Salvador Aparicio is the man who first coached Messi but modestly denied he 'discovered' the player. Sadly, Aparicio died in 2008 and never got to see Messi reach his full potential - but at least the Grandoli coach got to see the player break into Barcelona's first team and play for the Argentine national side.
Messi was born in Rosario and joined Newell's Old Boys aged six, before leaving his home country to join Barcelona age 13. But before all that, he played for local club Grandoli at the age of just four - where Aparicio was his coach.
Lionel Messi's First Coach- LM10i (@TotalLM10i) April 2, 2021
In an interview conducted shortly before his death, Aparicio recalled first laying eyes on Messi as a young boy.
"Messi and his family once came to watch the match," Aparicio said. "His brothers played here. I was one player short, so I told Messi to come to play.
"He was small. Very small. First time the ball came to him and basically hit his left leg.
"The second time, he controlled the ball and started running across the pitch. He dribbled past everyone crossing his path."
"He scored six or seven goals in every match... He was supernatural, simply put."
This is deep..how one single defining moment changed the course of football history....is it God or fate..so many what ifs..the coach could have ignored him ,the grandmother could have said no too....this man will die knowing he was the first man that put the GOAT on the pitch- TruthTeller (@rubutaino) April 2, 2021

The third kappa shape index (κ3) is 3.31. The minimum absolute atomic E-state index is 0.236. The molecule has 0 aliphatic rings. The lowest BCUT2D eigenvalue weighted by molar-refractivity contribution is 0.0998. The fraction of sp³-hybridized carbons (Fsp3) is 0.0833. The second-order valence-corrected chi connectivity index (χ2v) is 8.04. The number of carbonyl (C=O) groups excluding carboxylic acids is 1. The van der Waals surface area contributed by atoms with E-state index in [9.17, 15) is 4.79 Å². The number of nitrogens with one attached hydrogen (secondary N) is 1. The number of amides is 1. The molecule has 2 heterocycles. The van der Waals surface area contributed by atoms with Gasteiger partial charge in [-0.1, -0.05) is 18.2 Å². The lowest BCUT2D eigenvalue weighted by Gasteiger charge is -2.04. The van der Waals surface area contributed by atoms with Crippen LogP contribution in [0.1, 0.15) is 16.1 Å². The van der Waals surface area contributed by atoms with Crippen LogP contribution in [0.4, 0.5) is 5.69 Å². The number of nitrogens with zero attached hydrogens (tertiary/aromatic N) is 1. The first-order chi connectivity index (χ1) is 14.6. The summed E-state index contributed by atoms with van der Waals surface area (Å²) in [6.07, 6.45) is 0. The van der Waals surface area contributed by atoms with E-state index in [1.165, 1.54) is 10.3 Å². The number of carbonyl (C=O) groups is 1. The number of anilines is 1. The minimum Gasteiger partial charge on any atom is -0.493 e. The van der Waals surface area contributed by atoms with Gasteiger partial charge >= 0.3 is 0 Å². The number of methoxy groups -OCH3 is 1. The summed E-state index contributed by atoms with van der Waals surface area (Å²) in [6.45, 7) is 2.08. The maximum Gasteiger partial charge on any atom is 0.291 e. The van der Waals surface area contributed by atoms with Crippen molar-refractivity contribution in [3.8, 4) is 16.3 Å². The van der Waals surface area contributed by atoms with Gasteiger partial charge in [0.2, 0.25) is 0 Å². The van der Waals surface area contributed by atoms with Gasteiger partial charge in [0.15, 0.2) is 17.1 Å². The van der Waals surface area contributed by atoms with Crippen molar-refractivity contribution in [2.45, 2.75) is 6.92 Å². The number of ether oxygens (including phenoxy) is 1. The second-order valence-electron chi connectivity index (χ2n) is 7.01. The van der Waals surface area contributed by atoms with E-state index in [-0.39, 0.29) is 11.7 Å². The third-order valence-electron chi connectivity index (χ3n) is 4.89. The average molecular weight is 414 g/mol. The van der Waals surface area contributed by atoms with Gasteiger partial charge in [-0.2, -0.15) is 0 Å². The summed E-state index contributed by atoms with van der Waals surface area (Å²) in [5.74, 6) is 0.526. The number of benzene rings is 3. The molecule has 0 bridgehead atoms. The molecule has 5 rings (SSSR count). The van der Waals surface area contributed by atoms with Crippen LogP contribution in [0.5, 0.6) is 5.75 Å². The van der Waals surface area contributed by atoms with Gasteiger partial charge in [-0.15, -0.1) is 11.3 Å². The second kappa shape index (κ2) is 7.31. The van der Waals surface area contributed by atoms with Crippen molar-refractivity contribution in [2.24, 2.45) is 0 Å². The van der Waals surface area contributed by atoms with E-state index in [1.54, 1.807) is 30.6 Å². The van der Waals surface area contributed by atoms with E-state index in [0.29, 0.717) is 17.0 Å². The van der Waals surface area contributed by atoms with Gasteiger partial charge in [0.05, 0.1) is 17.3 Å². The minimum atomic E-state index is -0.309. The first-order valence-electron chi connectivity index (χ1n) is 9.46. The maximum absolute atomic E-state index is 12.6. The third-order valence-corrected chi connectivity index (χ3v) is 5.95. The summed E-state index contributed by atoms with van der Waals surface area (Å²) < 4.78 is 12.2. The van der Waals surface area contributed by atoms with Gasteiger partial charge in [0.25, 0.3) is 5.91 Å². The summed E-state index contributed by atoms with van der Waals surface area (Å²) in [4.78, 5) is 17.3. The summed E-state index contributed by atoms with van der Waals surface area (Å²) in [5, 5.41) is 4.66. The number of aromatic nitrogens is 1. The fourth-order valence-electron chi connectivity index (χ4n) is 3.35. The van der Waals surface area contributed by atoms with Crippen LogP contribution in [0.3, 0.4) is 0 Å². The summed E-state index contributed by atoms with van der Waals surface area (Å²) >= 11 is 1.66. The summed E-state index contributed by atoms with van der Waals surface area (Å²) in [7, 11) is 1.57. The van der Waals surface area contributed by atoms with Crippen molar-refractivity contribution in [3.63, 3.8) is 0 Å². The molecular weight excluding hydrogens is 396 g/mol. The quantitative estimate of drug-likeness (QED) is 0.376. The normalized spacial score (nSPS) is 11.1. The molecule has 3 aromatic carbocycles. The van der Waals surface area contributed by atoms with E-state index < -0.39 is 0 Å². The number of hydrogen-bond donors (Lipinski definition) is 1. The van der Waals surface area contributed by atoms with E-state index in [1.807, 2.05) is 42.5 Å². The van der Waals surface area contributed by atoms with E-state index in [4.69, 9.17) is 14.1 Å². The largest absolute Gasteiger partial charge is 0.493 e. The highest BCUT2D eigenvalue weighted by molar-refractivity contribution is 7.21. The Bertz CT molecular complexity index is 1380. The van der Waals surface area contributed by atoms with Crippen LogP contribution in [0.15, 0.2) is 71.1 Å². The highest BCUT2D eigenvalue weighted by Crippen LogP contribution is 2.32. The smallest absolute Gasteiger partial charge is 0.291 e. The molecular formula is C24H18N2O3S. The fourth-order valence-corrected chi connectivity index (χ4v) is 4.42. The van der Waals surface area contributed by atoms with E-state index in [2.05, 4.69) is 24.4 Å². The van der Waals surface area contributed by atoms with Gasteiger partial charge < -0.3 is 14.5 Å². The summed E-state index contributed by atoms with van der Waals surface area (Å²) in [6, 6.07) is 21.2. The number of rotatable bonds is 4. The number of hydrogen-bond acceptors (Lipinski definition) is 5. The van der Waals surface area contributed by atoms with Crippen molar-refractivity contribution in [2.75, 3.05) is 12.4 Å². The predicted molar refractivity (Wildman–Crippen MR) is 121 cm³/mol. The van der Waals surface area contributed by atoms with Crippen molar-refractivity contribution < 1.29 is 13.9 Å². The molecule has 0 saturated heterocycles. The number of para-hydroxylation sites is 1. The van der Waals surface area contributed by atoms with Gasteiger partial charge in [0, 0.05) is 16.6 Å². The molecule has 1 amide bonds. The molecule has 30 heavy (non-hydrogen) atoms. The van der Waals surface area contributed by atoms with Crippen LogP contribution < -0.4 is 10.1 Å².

Asked about how it felt to watch the young superstar play for Barcelona or the Argentina national team, Aparicio replied: "I feel like I do now. I cry.
"Do you understand? I get emotional. The other day, he scored a goal against Getafe, they say it was like Maradona against England in the World Cup, but I think Leo is better.
"I cry by just watching him. He is my special one. What can I say? I am proud."
The first coaches are always the proudest :heart: https://t.co/avGkslVw0L- Nihal Rai (@Henrai14) April 3, 2021
Messi's mazy run against Getafe in 2007 - which is indeed eerily similar to Diego Maradona's amazing solo effort in the 1986 World Cup - is still often called Messi's greatest goal.
It's special that at least the proud Aparicio got to see the growth of Messi's career, even if he never lived to see the six-time Ballon d'Or winner reach his full potential as arguably football's greatest ever player.
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